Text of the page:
I'm a Sexist Hypocrite

White House press secretary Sarah Huckabee Sanders calls on a member of the media during the daily briefing in the Brady Press Briefing Room of the White House, Friday, Oct. 20, 2017, in Washington. (AP Photo/Andrew Harnik)

I realized something yesterday and it’s not something of which I’m proud: I’m a sexist hypocrite. As a general rule, I’m not a fan of criticisms of prominent women directed at their appearance. Catty swipes over Melania Trump’s shoe selection? Nope. Jabs at Michelle Obama’s wardrobe? Not on board.


I hold true to that regardless of the recipient’s politics. Jabs at Hillary’s weight or “cankles” during her presidential run garnered no applause from me. I just find it poor form. If you can’t debate someone’s policies or practices and persuasively point out how they’re wrong, resorting to mean girl tactics to run them down isn’t going to win me over.

I also hold true to that regardless of the commenter’s politics. Donald Trump may wear the Republican mantel but that doesn’t insulate him from criticism for his frequent, boorish comments to and about women. So, I largely agree with Patterico’s contention that Trump supporters have no standing to criticize the LA Times for its recent (since removed) passage referring to Sarah Huckabee Sanders as “a slightly chunky soccer mom.” If you champion a guy who regularly employs the rhetoric for which Trump is known, howling when someone turns the same sort of fire on women on your “side” is the height of hypocrisy.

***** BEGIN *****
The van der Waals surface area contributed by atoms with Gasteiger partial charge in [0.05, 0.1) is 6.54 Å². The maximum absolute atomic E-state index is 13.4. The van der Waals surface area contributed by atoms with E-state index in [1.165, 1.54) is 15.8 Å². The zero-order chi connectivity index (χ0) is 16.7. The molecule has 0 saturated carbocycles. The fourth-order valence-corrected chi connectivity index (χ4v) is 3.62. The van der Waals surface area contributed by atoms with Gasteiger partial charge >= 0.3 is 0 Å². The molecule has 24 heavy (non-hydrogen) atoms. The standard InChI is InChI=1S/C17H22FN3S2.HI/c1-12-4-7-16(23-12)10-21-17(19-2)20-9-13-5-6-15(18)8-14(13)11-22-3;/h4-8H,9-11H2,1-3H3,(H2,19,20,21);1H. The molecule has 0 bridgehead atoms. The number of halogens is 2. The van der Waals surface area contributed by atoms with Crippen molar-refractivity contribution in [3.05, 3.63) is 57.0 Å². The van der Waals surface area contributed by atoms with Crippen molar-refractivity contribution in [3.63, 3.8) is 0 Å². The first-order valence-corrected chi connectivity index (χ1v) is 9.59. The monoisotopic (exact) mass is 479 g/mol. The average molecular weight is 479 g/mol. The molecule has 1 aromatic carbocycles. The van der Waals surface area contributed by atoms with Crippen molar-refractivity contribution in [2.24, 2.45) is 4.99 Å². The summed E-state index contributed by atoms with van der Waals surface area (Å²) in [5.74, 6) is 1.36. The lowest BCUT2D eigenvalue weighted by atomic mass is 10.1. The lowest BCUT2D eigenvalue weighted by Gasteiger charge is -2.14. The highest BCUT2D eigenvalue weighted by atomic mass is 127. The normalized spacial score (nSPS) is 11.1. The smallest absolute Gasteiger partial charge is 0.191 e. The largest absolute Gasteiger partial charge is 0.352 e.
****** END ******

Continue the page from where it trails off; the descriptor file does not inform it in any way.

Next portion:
But then I realized my own hypocrisy on the issue: It’s not partisan — it’s sexist. I don’t experience the same level of outrage or disapproval when comments are directed at men’s appearance.  In fact, I sometimes make such comments myself. I’d be lying if I said I’d never made a crack about Trump’s hair. Or claimed that I spoke up when someone poked fun of Barack Obama’s ears.


For some reason, I apparently find it more acceptable to critique a man’s appearance than a woman’s. I don’t think I’m alone in that, either. And I have to wonder…why is that? Do we just assume men are less sensitive to such critiques? Or that women are due an added immunity? I’m honestly not sure.  Nor am I sure just what to do with this newfound realization about my own inconsistency. Guess I need to retract my claws a bit more and ease up on the menfolk. Sorry, guys!


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